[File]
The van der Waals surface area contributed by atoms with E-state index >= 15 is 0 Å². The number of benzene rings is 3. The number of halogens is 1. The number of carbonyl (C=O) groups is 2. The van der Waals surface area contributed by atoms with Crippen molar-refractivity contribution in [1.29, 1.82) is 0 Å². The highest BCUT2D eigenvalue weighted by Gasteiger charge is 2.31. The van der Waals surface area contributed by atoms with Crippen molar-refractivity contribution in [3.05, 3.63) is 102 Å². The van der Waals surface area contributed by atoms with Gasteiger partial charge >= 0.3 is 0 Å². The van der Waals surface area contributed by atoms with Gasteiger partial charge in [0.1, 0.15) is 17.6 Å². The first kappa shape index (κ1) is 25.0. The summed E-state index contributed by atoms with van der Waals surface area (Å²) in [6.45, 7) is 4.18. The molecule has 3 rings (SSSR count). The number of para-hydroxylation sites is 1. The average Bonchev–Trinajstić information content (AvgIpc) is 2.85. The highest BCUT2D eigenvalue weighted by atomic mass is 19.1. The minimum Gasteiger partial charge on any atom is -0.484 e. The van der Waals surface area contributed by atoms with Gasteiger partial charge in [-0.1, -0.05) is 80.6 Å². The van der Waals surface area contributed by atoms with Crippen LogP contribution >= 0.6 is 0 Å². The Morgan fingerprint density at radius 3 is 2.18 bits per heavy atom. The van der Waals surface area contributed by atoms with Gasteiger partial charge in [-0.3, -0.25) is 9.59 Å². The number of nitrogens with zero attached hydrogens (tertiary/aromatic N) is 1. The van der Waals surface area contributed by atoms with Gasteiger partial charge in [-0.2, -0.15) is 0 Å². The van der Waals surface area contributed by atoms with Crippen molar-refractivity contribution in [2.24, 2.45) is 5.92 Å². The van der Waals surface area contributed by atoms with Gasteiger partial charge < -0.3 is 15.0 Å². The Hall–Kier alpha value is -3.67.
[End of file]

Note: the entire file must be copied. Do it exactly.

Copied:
The van der Waals surface area contributed by atoms with E-state index >= 15 is 0 Å². The number of benzene rings is 3. The number of halogens is 1. The number of carbonyl (C=O) groups is 2. The van der Waals surface area contributed by atoms with Crippen molar-refractivity contribution in [1.29, 1.82) is 0 Å². The highest BCUT2D eigenvalue weighted by Gasteiger charge is 2.31. The van der Waals surface area contributed by atoms with Crippen molar-refractivity contribution in [3.05, 3.63) is 102 Å². The van der Waals surface area contributed by atoms with Gasteiger partial charge >= 0.3 is 0 Å². The van der Waals surface area contributed by atoms with Gasteiger partial charge in [0.1, 0.15) is 17.6 Å². The first kappa shape index (κ1) is 25.0. The summed E-state index contributed by atoms with van der Waals surface area (Å²) in [6.45, 7) is 4.18. The molecule has 3 rings (SSSR count). The number of para-hydroxylation sites is 1. The average Bonchev–Trinajstić information content (AvgIpc) is 2.85. The highest BCUT2D eigenvalue weighted by atomic mass is 19.1. The minimum Gasteiger partial charge on any atom is -0.484 e. The van der Waals surface area contributed by atoms with Gasteiger partial charge in [-0.1, -0.05) is 80.6 Å². The van der Waals surface area contributed by atoms with Crippen LogP contribution >= 0.6 is 0 Å². The Morgan fingerprint density at radius 3 is 2.18 bits per heavy atom. The van der Waals surface area contributed by atoms with Gasteiger partial charge in [-0.3, -0.25) is 9.59 Å². The number of nitrogens with zero attached hydrogens (tertiary/aromatic N) is 1. The van der Waals surface area contributed by atoms with Gasteiger partial charge in [-0.2, -0.15) is 0 Å². The van der Waals surface area contributed by atoms with Crippen molar-refractivity contribution in [2.24, 2.45) is 5.92 Å². The van der Waals surface area contributed by atoms with Gasteiger partial charge < -0.3 is 15.0 Å². The Hall–Kier alpha value is -3.67.